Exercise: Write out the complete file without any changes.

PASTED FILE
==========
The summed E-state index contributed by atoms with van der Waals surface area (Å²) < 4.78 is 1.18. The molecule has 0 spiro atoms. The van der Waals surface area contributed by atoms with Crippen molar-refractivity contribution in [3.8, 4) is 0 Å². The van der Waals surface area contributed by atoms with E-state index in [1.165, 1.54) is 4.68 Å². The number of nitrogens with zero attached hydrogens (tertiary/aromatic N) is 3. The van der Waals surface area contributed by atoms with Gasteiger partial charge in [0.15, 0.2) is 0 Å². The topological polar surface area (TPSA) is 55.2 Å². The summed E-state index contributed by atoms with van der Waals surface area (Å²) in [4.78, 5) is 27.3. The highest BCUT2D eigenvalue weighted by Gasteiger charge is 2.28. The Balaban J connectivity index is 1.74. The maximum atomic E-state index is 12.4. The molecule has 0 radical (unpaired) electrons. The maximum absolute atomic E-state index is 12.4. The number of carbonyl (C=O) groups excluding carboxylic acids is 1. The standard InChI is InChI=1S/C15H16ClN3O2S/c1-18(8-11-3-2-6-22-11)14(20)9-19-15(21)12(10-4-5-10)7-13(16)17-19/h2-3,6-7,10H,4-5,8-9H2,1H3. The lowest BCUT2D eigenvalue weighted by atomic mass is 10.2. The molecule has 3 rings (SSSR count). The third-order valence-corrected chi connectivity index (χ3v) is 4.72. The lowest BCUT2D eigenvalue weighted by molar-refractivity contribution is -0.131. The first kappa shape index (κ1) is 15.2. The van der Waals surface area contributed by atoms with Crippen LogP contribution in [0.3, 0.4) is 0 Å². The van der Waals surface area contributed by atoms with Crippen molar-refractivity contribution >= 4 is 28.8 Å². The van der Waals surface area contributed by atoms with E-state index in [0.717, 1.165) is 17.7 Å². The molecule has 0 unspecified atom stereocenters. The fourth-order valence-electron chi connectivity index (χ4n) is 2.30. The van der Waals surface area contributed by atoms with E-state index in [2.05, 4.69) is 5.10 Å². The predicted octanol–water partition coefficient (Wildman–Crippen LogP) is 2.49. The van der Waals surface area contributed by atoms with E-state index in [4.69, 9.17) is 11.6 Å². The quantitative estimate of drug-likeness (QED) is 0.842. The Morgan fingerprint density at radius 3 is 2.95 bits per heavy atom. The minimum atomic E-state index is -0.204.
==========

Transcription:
The summed E-state index contributed by atoms with van der Waals surface area (Å²) < 4.78 is 1.18. The molecule has 0 spiro atoms. The van der Waals surface area contributed by atoms with Crippen molar-refractivity contribution in [3.8, 4) is 0 Å². The van der Waals surface area contributed by atoms with E-state index in [1.165, 1.54) is 4.68 Å². The number of nitrogens with zero attached hydrogens (tertiary/aromatic N) is 3. The van der Waals surface area contributed by atoms with Gasteiger partial charge in [0.15, 0.2) is 0 Å². The topological polar surface area (TPSA) is 55.2 Å². The summed E-state index contributed by atoms with van der Waals surface area (Å²) in [4.78, 5) is 27.3. The highest BCUT2D eigenvalue weighted by Gasteiger charge is 2.28. The Balaban J connectivity index is 1.74. The maximum atomic E-state index is 12.4. The molecule has 0 radical (unpaired) electrons. The maximum absolute atomic E-state index is 12.4. The number of carbonyl (C=O) groups excluding carboxylic acids is 1. The standard InChI is InChI=1S/C15H16ClN3O2S/c1-18(8-11-3-2-6-22-11)14(20)9-19-15(21)12(10-4-5-10)7-13(16)17-19/h2-3,6-7,10H,4-5,8-9H2,1H3. The lowest BCUT2D eigenvalue weighted by atomic mass is 10.2. The molecule has 3 rings (SSSR count). The third-order valence-corrected chi connectivity index (χ3v) is 4.72. The lowest BCUT2D eigenvalue weighted by molar-refractivity contribution is -0.131. The first kappa shape index (κ1) is 15.2. The van der Waals surface area contributed by atoms with Crippen LogP contribution in [0.3, 0.4) is 0 Å². The van der Waals surface area contributed by atoms with Crippen molar-refractivity contribution >= 4 is 28.8 Å². The van der Waals surface area contributed by atoms with E-state index in [0.717, 1.165) is 17.7 Å². The molecule has 0 unspecified atom stereocenters. The fourth-order valence-electron chi connectivity index (χ4n) is 2.30. The van der Waals surface area contributed by atoms with E-state index in [2.05, 4.69) is 5.10 Å². The predicted octanol–water partition coefficient (Wildman–Crippen LogP) is 2.49. The van der Waals surface area contributed by atoms with E-state index in [4.69, 9.17) is 11.6 Å². The quantitative estimate of drug-likeness (QED) is 0.842. The Morgan fingerprint density at radius 3 is 2.95 bits per heavy atom. The minimum atomic E-state index is -0.204.